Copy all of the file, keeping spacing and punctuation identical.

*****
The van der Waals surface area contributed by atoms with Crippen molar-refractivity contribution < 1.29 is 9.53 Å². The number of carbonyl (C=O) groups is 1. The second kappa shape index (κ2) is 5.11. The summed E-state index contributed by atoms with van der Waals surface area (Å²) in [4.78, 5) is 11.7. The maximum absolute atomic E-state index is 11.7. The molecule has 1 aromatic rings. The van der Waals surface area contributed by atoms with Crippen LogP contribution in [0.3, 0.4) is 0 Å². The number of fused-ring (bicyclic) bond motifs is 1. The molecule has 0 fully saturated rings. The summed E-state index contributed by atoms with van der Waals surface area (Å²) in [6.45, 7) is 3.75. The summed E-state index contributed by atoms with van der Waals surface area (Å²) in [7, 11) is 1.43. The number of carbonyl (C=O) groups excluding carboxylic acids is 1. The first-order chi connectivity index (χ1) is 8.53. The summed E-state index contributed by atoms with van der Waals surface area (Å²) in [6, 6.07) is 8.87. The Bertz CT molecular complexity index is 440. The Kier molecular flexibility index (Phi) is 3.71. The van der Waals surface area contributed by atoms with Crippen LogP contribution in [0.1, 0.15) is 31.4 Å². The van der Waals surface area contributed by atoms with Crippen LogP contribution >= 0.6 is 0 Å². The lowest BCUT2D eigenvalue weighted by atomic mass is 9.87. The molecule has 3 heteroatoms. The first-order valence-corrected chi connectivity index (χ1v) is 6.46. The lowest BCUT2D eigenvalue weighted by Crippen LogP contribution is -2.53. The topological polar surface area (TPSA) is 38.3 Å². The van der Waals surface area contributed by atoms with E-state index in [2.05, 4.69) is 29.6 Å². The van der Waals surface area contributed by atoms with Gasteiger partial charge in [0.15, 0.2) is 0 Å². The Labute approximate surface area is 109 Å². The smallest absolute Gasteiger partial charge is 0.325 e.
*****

The van der Waals surface area contributed by atoms with Crippen molar-refractivity contribution < 1.29 is 9.53 Å². The number of carbonyl (C=O) groups is 1. The second kappa shape index (κ2) is 5.11. The summed E-state index contributed by atoms with van der Waals surface area (Å²) in [4.78, 5) is 11.7. The maximum absolute atomic E-state index is 11.7. The molecule has 1 aromatic rings. The van der Waals surface area contributed by atoms with Crippen LogP contribution in [0.3, 0.4) is 0 Å². The number of fused-ring (bicyclic) bond motifs is 1. The molecule has 0 fully saturated rings. The summed E-state index contributed by atoms with van der Waals surface area (Å²) in [6.45, 7) is 3.75. The summed E-state index contributed by atoms with van der Waals surface area (Å²) in [7, 11) is 1.43. The number of carbonyl (C=O) groups excluding carboxylic acids is 1. The first-order chi connectivity index (χ1) is 8.53. The summed E-state index contributed by atoms with van der Waals surface area (Å²) in [6, 6.07) is 8.87. The Bertz CT molecular complexity index is 440. The Kier molecular flexibility index (Phi) is 3.71. The van der Waals surface area contributed by atoms with Crippen LogP contribution in [0.1, 0.15) is 31.4 Å². The van der Waals surface area contributed by atoms with Crippen LogP contribution >= 0.6 is 0 Å². The lowest BCUT2D eigenvalue weighted by atomic mass is 9.87. The molecule has 3 heteroatoms. The first-order valence-corrected chi connectivity index (χ1v) is 6.46. The lowest BCUT2D eigenvalue weighted by Crippen LogP contribution is -2.53. The topological polar surface area (TPSA) is 38.3 Å². The van der Waals surface area contributed by atoms with E-state index in [2.05, 4.69) is 29.6 Å². The van der Waals surface area contributed by atoms with Gasteiger partial charge in [0.15, 0.2) is 0 Å². The Labute approximate surface area is 109 Å². The smallest absolute Gasteiger partial charge is 0.325 e.